• View process problems as opportunities to improve: Much of our daily work revolves around ensuring follow-through on key processes. Great managers look and listen for opportunities to simplify complex or inefficient processes and improve quality and service delivery. Your team members will appreciate your efforts for continuous improvement. 
  • Focus on delivering remarkable experiences to your customers: It doesn't matter whether you are serving customers in the marketplace or internal customers in another department. Strive to deliver remarkable service at every opportunity. Your reputation for creating these "Wow" experiences will serve you and your team well. 

Great managers focus on results and try to create great experiences for employees, co-workers, and customers. They simplify complex tasks, ensure that the right measures are in place to gauge progress and ensure accountability, and they recognize their ability to teach others how to do the same. Carry this type of attitude through your daily work as a manager, and your reputation for owning your job will grow at every encounter. 

Owning Your Role as a Leader

There are few activities in your professional life where you have a greater opportunity to make a difference in the lives of others, than serving in the role of a leader. The role of a leader by definition is focused on guiding others safely and securely to a particular destination. During the journey, you have an opportunity to teach, support the learning and development of your team members, and help individuals navigate the challenges of life and career. Here are some great opportunities to show that you own your role as a leader:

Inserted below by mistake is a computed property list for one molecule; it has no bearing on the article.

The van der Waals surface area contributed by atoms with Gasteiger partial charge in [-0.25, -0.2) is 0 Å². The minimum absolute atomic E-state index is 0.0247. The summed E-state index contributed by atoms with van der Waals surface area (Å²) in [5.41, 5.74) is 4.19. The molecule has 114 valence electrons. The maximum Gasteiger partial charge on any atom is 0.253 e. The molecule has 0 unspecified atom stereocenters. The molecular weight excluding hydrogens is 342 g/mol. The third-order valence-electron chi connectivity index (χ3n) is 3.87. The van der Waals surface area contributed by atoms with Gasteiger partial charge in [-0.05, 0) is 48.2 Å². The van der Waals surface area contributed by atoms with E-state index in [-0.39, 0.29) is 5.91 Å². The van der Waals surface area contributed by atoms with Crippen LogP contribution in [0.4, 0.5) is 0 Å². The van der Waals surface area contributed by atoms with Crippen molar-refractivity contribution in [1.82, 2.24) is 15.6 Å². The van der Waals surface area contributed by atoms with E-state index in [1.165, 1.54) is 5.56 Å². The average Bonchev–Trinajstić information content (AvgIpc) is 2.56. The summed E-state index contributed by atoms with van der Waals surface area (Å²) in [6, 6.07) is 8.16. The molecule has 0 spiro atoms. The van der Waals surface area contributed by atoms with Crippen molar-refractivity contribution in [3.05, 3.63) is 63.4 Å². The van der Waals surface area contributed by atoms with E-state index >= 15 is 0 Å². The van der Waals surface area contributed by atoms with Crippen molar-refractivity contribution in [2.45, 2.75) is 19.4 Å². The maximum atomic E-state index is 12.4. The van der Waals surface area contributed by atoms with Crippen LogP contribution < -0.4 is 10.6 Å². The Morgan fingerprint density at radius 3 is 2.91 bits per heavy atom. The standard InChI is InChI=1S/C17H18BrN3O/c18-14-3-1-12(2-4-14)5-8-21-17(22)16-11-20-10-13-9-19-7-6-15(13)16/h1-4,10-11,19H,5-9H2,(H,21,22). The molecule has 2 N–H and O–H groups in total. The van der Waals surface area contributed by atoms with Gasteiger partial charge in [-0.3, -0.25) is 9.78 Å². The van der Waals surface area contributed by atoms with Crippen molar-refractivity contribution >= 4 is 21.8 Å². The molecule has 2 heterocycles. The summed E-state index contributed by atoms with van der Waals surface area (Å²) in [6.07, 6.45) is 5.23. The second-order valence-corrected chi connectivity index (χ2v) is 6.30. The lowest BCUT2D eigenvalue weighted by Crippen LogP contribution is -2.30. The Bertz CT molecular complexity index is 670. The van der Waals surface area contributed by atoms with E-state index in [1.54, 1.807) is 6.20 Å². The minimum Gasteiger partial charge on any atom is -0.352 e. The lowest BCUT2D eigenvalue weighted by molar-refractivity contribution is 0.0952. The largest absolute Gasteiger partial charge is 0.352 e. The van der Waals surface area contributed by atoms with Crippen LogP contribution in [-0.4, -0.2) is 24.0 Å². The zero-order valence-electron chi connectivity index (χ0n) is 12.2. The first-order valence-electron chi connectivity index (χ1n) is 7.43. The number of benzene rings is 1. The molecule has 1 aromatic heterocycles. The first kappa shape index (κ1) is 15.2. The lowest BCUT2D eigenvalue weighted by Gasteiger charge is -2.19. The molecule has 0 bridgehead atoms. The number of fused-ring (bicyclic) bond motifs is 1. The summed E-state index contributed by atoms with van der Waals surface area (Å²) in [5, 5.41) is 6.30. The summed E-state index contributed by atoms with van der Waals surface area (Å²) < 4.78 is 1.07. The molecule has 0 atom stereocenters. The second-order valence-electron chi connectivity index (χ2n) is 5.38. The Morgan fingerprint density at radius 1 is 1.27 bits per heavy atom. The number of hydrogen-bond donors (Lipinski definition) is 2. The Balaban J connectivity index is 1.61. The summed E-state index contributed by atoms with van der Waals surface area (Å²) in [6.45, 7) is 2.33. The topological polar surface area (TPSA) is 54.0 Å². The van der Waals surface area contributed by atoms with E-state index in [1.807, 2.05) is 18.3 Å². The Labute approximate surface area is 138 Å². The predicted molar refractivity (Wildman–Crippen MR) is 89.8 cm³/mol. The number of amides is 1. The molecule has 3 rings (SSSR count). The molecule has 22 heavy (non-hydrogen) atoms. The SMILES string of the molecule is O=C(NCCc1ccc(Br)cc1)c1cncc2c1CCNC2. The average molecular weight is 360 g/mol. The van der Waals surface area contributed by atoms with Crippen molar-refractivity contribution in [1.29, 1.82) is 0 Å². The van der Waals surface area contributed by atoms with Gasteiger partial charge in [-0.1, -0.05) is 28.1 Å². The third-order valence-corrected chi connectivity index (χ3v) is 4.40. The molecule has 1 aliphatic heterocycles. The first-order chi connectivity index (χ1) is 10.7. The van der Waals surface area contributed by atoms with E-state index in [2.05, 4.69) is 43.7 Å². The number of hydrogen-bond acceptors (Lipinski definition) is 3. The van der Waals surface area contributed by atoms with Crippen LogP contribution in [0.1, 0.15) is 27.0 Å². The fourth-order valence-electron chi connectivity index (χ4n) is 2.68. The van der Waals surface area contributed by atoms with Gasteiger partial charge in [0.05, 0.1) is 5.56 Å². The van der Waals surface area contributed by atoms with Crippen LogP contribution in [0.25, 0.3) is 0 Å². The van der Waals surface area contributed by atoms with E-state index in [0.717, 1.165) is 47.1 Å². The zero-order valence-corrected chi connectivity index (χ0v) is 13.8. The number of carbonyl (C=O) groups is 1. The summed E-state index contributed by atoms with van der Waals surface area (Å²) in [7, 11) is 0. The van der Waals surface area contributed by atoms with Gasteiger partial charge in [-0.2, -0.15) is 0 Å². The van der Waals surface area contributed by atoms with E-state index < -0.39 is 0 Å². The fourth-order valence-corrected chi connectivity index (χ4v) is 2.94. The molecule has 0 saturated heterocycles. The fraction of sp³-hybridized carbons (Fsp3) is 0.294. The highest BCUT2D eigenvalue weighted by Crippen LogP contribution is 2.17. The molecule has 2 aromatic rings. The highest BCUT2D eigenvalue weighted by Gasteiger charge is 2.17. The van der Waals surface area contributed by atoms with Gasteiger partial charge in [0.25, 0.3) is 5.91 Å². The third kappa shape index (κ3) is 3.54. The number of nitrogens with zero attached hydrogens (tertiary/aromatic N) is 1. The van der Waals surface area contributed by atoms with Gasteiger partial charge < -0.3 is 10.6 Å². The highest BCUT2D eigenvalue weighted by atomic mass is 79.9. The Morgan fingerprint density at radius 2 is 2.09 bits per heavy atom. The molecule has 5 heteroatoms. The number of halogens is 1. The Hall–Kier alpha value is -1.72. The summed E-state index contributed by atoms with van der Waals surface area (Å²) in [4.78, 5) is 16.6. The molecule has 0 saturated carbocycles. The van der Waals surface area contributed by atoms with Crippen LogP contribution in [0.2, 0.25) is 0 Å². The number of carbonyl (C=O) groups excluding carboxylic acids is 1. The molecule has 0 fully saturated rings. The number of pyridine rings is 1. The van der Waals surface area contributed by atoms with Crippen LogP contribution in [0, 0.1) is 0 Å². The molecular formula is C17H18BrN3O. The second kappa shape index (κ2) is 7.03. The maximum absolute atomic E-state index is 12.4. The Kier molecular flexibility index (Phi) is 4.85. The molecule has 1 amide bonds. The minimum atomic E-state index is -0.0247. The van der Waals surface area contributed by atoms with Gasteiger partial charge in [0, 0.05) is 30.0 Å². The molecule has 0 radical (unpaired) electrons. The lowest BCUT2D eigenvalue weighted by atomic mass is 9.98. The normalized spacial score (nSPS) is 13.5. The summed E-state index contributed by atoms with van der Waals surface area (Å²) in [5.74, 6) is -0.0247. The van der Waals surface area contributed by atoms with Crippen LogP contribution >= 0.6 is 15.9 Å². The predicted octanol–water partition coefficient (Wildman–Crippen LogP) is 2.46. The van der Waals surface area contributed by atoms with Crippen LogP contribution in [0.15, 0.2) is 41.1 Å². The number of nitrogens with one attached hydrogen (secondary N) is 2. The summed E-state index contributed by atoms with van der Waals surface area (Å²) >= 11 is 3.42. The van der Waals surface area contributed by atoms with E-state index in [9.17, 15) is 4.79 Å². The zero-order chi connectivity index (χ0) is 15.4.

• Embrace your role: Ask and answer, "At the end of our time working together, what will my team members say that I did for them?" Strive to define a mission statement for your role and share your mission widely. Great leaders constantly remind themselves of their purpose and strive to align their daily activities with this purpose. 
  • Succeed one encounter at a time: Instead of looking for the magic formula for success as a leader, recognize that every day offers a series of great opportunities to make a positive impact on those around you. Focus on succeeding at each of these opportunities. Remember that exhibiting respect for others, even in challenging circumstances, is your admission ticket to leading effectively. 
  • Teach: Great leaders teach. The role is less about telling and much more about supporting the development of key skills and practices. From helping your team members improve as decision-makers to identifying and supporting emerging leaders on your team, you are in a unique position to serve as an educator. 
  • Stand for something: Great leaders are values-driven. They identify with, share, live, and lead by core values, whether they are the firm's or their own. 

Decide to Take Ownership

You spend a tremendous amount of your life at work. You have the choice to invest yourself physically, mentally, and spiritually in your daily activities, or to approach them transactionally. The win in terms of satisfaction, enjoyment, and success goes to those who make the conscious decision to own their jobs.